Thursday, August 14, 2003

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Uncertain progress on agricultural subsidies

I was going write a long post on the U.S.-E.U. deal on reducing agricultural subsidies, but Jacob Levy and Peter Gallagher beat me to the punch. They are both pessimistic. Gallagher writes:

The 'deal' has few agreed details; it's mainly structural. But the structure is enough to show that what the two sides have in mind could easily turn out to be tailored protection for so-called sensitive products rather than the forthright reforms to world food markets that the 145 Members of WTO agreed to come up with two years ago. (emphasis in original)

The Economist is also pessimistic, pointing out the lack of transparency in the agreement.

I've been pessimistic about the lack of progress on this issue, so just to be contrary, let me sound one note of optimism: even the EU negotiator recognizes that more will have to be done:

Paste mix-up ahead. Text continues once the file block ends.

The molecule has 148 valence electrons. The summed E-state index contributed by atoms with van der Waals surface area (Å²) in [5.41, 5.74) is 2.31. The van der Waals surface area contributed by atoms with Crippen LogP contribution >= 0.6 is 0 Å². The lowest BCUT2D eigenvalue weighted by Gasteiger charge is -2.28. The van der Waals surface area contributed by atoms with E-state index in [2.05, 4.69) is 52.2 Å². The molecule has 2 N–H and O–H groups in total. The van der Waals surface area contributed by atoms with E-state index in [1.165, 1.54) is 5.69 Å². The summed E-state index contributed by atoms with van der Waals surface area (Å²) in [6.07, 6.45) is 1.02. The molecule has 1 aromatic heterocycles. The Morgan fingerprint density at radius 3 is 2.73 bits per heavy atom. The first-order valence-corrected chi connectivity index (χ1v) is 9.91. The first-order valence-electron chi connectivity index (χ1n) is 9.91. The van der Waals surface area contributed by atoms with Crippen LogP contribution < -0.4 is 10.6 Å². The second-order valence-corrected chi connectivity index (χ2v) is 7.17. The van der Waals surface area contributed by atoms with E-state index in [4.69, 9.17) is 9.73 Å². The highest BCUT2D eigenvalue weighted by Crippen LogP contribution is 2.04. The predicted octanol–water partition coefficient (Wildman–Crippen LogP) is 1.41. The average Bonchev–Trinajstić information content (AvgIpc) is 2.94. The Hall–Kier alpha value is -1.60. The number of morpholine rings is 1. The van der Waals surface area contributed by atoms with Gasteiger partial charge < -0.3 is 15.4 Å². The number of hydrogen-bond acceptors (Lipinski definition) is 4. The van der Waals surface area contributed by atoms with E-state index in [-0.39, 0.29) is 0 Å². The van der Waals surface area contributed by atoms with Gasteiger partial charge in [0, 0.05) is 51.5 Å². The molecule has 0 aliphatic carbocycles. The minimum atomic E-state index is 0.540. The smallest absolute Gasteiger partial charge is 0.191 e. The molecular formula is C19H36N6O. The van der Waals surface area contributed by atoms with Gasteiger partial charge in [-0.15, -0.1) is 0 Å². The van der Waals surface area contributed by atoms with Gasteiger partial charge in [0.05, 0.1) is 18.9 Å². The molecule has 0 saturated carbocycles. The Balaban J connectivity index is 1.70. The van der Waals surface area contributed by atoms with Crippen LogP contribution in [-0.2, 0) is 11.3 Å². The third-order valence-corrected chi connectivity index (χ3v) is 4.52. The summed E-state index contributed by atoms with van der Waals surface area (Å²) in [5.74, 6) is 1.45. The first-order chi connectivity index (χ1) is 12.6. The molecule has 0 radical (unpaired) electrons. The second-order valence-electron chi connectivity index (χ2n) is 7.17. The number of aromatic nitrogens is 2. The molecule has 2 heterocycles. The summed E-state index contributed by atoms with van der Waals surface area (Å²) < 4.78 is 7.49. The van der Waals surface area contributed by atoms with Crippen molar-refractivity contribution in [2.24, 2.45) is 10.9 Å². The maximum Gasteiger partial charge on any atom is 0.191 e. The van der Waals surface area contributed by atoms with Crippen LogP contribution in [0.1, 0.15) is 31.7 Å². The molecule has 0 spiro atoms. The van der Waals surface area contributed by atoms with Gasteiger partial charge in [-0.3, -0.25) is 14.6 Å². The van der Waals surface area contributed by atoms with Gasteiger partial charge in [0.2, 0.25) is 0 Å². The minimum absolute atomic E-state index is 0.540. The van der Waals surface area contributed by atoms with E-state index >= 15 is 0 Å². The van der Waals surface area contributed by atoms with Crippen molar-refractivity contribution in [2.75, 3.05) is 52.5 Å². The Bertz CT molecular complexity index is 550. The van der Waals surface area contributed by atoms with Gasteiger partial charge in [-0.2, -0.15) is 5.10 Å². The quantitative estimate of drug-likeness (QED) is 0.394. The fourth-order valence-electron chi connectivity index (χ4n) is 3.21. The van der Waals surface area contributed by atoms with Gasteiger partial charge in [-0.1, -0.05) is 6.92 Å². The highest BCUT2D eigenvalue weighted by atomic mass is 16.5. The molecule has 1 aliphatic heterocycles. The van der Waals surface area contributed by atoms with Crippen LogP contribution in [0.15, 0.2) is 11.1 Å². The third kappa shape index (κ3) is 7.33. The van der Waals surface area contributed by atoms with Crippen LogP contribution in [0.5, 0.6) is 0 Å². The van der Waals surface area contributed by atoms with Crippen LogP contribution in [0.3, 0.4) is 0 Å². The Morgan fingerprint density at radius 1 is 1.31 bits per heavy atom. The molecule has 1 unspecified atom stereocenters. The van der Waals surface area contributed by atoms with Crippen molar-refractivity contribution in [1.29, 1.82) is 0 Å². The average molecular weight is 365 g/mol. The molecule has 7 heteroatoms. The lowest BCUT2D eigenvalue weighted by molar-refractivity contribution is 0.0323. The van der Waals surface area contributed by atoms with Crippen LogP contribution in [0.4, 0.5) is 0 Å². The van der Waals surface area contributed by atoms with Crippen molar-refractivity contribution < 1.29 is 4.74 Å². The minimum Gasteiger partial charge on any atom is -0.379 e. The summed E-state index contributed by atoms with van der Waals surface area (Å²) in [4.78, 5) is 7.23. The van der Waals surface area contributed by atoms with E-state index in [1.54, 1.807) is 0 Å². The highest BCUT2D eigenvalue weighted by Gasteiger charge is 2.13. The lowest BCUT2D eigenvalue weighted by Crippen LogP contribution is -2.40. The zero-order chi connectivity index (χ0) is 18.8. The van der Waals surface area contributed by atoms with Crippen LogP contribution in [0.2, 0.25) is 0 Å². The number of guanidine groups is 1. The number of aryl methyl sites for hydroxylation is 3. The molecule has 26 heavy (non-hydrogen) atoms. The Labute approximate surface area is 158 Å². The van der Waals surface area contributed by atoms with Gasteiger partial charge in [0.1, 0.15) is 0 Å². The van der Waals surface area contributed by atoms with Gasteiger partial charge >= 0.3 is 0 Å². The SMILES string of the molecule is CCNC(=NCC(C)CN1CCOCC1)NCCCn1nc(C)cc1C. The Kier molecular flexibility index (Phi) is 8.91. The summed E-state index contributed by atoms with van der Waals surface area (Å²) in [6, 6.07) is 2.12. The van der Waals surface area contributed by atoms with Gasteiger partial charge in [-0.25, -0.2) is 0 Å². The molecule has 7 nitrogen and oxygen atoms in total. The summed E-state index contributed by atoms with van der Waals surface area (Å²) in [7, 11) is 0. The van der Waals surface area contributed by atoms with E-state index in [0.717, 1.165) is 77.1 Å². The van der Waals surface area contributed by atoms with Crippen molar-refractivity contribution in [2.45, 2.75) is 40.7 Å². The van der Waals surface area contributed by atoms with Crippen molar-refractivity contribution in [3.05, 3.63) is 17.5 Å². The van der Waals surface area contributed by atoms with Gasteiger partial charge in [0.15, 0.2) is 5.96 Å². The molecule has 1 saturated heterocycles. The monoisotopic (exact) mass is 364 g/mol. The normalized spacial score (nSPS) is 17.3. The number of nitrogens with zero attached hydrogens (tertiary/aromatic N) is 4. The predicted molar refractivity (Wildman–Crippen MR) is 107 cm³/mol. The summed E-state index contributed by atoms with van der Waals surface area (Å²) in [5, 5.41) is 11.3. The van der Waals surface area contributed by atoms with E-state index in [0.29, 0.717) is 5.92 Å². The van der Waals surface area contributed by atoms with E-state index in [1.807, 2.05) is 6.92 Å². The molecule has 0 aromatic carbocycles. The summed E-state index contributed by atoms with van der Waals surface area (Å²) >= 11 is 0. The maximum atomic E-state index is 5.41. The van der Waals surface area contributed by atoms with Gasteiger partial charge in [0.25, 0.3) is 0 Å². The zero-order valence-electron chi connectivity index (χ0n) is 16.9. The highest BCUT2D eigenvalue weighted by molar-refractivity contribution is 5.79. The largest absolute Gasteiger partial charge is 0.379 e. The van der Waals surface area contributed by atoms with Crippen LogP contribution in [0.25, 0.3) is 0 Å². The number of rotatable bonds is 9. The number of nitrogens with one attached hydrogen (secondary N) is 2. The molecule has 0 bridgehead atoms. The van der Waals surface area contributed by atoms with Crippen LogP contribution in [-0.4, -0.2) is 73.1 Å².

"It's not a question of take it or leave it, but you've got to start somewhere in these things,'' said Eric Mamer, an EU spokesman.

"What the WTO asked the United States and the European Union to do was to come forward with a proposal, a sort of common vision of where things would be going,'' he said. "It's elements in which we agree ... (but) we're at the beginning of a process, not at the end.''....

Mamer stressed the EU-U.S. agreement was ``clearly not'' a ``fixed deal,'' but a basis for future negotiations.

The analysis in the Economist makes the same point:

This pact is not so much a trade deal as it is a signal that the EU and the United States are not yet willing to give up on the Doha round. After the American farm bill last year, and the EU’s anaemic efforts to reform its common agricultural policy, the Doha round had looked set to fail. Don’t cancel your tickets to Cancún just yet, is the unstated but substantive message of this pact.


posted by Dan on 08.14.03 at 10:57 AM